Although many people tend to abstract and hide remote calls, you cannot expect them to perform like normal calls. Expect them to fail rather than to succeed. A notable library released by Netflix is Hysterix, a latency and fault tolerance library designed to isolate points of access to remote systems, services and 3rd party libraries.
Others characteristics that haven’t been mentioned explicitly in the talk are these:
- Products not Projects
- Decentralized Governance
- Infrastructure Automation
- Evolutionary Design
You find them explained in the microservice article on Fowler’s website.
Are Microservices really just SOA?
A question I’ve posed myself as well a couple of times. The point is – and Fowler mentions that as well – is how one defines SOA. If SOA is being seen as ESBs, smart centralized management,… In that case Microservices is very different.
Fowler defines it as a subset of SOA, one that refers to a particular style of implementing certain concepts. Having “micro” in its name, the question arises about how big a service should be? Actually there’s a lot of variation, from 15 people -> 10 services to 4 people -> 200 services. It’s not yet exactly clear.
When to use a Monolith and when a Microservice?
Fowler immediately emphasizes that with every new concept people tend to overuse it. So be cautious about that.
- simplicity: take into account that distributed services are a huge complexity booster
- inter-module refactoring is much easier. Within a microservice architecture, if you fail to do a good service-cut it’s much more difficult to move logic around.
- Partial deployment
- Good degree of availability (if good failure management has been implemented)
- Preserve modularity: programming languages are bad in helping to preserve the modularity of systems as it is too easy to escape their structures (like packages and namespaces)
- Multiple platforms as such architecture gives more flexibility in the technology choices such as OS, programming language etc…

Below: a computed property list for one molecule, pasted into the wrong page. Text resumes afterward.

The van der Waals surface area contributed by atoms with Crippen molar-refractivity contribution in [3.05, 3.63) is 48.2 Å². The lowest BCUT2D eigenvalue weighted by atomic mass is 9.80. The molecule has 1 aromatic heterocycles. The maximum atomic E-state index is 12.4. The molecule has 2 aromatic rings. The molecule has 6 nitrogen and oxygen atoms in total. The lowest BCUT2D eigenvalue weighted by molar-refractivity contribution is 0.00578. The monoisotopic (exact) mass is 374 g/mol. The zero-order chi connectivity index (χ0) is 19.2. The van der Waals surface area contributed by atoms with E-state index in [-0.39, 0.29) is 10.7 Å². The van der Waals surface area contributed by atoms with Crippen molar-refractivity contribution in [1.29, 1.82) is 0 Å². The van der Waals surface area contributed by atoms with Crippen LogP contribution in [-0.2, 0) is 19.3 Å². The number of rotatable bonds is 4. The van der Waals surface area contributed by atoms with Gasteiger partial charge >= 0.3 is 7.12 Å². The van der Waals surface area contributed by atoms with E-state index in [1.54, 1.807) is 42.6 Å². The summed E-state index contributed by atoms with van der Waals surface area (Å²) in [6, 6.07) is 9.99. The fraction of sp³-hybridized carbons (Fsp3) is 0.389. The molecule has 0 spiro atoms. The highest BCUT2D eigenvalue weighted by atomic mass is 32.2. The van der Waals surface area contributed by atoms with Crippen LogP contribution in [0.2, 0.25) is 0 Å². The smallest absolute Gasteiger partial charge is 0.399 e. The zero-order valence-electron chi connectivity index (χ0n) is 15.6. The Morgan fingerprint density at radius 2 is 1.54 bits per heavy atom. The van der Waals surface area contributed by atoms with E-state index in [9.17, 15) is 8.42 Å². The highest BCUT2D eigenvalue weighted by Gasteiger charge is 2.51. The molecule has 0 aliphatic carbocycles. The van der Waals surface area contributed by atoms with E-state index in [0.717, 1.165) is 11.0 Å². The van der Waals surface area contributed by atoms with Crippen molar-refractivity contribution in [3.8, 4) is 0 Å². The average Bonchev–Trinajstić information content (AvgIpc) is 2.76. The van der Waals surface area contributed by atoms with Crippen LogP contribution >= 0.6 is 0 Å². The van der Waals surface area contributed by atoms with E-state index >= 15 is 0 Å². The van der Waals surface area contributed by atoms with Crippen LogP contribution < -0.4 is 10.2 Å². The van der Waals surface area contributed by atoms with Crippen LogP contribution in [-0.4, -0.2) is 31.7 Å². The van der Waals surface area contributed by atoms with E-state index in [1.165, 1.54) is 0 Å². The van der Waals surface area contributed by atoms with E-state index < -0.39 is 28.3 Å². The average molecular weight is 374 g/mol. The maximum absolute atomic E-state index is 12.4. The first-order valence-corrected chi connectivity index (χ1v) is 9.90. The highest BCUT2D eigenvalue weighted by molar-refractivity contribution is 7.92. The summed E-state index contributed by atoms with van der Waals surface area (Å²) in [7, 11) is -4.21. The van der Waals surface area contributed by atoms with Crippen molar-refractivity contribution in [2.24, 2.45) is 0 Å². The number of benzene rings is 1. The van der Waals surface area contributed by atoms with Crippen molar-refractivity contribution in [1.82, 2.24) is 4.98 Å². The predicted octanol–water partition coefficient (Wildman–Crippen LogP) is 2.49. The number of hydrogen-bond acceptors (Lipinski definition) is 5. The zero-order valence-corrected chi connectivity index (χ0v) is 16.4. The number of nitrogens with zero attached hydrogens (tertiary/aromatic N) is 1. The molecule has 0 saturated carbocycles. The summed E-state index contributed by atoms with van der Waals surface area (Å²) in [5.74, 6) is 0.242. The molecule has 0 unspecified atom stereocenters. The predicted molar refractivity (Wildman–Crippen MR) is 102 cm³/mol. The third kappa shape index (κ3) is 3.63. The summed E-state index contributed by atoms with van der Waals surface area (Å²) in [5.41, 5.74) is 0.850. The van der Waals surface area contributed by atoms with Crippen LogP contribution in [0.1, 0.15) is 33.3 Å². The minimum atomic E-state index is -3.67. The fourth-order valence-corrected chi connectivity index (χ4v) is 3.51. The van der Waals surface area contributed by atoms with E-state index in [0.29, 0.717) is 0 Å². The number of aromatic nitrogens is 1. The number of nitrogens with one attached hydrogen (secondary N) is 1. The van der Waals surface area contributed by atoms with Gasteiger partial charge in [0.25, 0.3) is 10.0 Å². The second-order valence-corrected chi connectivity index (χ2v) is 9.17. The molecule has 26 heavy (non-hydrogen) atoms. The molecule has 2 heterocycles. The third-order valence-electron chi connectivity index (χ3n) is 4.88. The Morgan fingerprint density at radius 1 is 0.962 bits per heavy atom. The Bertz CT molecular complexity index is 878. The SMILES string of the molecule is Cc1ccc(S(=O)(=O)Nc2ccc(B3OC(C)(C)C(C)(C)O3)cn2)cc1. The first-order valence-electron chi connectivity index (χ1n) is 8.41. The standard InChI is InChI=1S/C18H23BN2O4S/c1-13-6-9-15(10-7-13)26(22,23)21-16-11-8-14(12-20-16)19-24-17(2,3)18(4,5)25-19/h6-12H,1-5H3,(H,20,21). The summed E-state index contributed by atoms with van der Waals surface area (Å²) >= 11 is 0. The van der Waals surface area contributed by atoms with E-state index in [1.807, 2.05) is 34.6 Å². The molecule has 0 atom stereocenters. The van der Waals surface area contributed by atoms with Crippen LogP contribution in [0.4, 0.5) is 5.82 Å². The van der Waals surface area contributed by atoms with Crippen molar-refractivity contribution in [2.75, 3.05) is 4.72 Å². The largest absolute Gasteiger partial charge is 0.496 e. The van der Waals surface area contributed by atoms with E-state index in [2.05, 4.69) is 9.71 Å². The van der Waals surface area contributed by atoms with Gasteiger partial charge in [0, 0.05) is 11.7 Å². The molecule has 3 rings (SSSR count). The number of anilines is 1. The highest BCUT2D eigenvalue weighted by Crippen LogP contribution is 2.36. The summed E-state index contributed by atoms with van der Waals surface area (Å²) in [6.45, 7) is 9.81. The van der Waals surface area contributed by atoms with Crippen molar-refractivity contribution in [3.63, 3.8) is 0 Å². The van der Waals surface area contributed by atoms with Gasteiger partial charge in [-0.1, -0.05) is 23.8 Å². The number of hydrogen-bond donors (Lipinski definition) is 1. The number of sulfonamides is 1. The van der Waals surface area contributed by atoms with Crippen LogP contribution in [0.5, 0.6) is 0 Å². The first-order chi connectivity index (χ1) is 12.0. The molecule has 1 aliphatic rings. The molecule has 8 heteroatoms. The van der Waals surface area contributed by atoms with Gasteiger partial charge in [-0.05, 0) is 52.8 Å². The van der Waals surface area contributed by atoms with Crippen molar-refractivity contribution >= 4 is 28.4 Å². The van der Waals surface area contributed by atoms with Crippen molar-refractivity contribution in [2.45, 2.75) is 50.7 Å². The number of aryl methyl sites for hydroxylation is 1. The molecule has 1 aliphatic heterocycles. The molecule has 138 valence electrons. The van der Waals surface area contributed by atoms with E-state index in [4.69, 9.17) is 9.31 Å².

You must be this tall…
…to use microservices. As already mentioned in Fowler’s article about the prerequisites you should fulfill the following prerequisites:
- Fast provisioning: be able to setup new machines in hours not days in order to avoid delays.
- Good monitoring: to be quickly able to diagnose failures and trace them down to the place they occurred. If issues occur you should be able to quickly rollback to a previous version of the microservice.
- Rapid Application deployment through fully automated pipelines
- Devops culture
That said, Fowler says that when he’s not sure he still prefers the Monolith structure and eventually evolve to a Microservices system later in the development cycle (although that might not be totally optimal).
The talk somehow confirms my impressions so far…
- high degree of automation at various levels (infrastructure, testing, dev, deployment)
- trend to empower the team, its responsibility and flexibility in the decision making (compatible with what Agile already fosters)
- implementing best practices (fault tolerance, smart endpoints, monitoring, testing)
- know the trade-offs, don’t overuse
As an architect and tech enthusiast this is the architecture of my dreams. But given the issues I regularly face when coaching teams, the difficulty at adopting good programming practices and rigid organizational structures…then adopting a Microservices architecture is extremely difficult.
Still, even if you’re not ready yet, I think you should aim for such structure, without necessarily going it the whole way. Like, structuring your application or product by following practices from the Microservices architecture but deploying it as a monolith. I’m thinking about a modular architecture, good failure handling, logging and monitoring, automated deployment pipelines and a high degree of automated testing. From there, optimize incrementally.